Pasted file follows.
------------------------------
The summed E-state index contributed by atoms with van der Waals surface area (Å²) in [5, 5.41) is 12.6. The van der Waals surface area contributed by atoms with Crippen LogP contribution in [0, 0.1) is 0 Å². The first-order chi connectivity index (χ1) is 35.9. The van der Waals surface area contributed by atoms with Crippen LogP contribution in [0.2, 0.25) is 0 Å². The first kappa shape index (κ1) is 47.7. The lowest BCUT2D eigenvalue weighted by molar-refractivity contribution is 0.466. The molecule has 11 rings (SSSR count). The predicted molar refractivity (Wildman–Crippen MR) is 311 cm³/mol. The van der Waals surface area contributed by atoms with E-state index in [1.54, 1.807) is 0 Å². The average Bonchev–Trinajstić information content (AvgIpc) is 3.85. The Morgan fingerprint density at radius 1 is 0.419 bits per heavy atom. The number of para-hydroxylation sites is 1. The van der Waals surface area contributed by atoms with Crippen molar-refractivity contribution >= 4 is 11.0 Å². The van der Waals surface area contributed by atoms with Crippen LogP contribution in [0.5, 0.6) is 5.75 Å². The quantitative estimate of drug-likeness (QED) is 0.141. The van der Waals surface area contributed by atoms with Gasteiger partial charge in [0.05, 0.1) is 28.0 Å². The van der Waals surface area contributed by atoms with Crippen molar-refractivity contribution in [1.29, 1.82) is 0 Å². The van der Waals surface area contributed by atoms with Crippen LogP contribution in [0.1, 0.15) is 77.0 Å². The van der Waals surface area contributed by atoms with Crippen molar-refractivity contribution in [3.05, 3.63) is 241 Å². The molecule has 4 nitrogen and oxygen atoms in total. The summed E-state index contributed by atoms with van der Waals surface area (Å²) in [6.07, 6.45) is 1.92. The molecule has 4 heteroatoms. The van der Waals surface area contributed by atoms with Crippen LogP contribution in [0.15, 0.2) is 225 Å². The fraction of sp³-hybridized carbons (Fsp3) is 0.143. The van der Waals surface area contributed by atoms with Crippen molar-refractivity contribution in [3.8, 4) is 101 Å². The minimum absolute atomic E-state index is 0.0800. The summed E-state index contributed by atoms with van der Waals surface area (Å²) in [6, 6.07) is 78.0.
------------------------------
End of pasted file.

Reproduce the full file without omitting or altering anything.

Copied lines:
The summed E-state index contributed by atoms with van der Waals surface area (Å²) in [5, 5.41) is 12.6. The van der Waals surface area contributed by atoms with Crippen LogP contribution in [0, 0.1) is 0 Å². The first-order chi connectivity index (χ1) is 35.9. The van der Waals surface area contributed by atoms with Crippen LogP contribution in [0.2, 0.25) is 0 Å². The first kappa shape index (κ1) is 47.7. The lowest BCUT2D eigenvalue weighted by molar-refractivity contribution is 0.466. The molecule has 11 rings (SSSR count). The predicted molar refractivity (Wildman–Crippen MR) is 311 cm³/mol. The van der Waals surface area contributed by atoms with E-state index in [1.54, 1.807) is 0 Å². The average Bonchev–Trinajstić information content (AvgIpc) is 3.85. The Morgan fingerprint density at radius 1 is 0.419 bits per heavy atom. The number of para-hydroxylation sites is 1. The van der Waals surface area contributed by atoms with Crippen molar-refractivity contribution >= 4 is 11.0 Å². The van der Waals surface area contributed by atoms with Crippen LogP contribution in [0.5, 0.6) is 5.75 Å². The quantitative estimate of drug-likeness (QED) is 0.141. The van der Waals surface area contributed by atoms with Gasteiger partial charge in [0.05, 0.1) is 28.0 Å². The van der Waals surface area contributed by atoms with Crippen molar-refractivity contribution in [1.29, 1.82) is 0 Å². The van der Waals surface area contributed by atoms with Crippen LogP contribution in [0.1, 0.15) is 77.0 Å². The van der Waals surface area contributed by atoms with Crippen molar-refractivity contribution in [3.05, 3.63) is 241 Å². The molecule has 4 nitrogen and oxygen atoms in total. The summed E-state index contributed by atoms with van der Waals surface area (Å²) in [6.07, 6.45) is 1.92. The molecule has 4 heteroatoms. The van der Waals surface area contributed by atoms with Crippen LogP contribution in [0.15, 0.2) is 225 Å². The fraction of sp³-hybridized carbons (Fsp3) is 0.143. The van der Waals surface area contributed by atoms with Crippen molar-refractivity contribution in [3.8, 4) is 101 Å². The minimum absolute atomic E-state index is 0.0800. The summed E-state index contributed by atoms with van der Waals surface area (Å²) in [6, 6.07) is 78.0.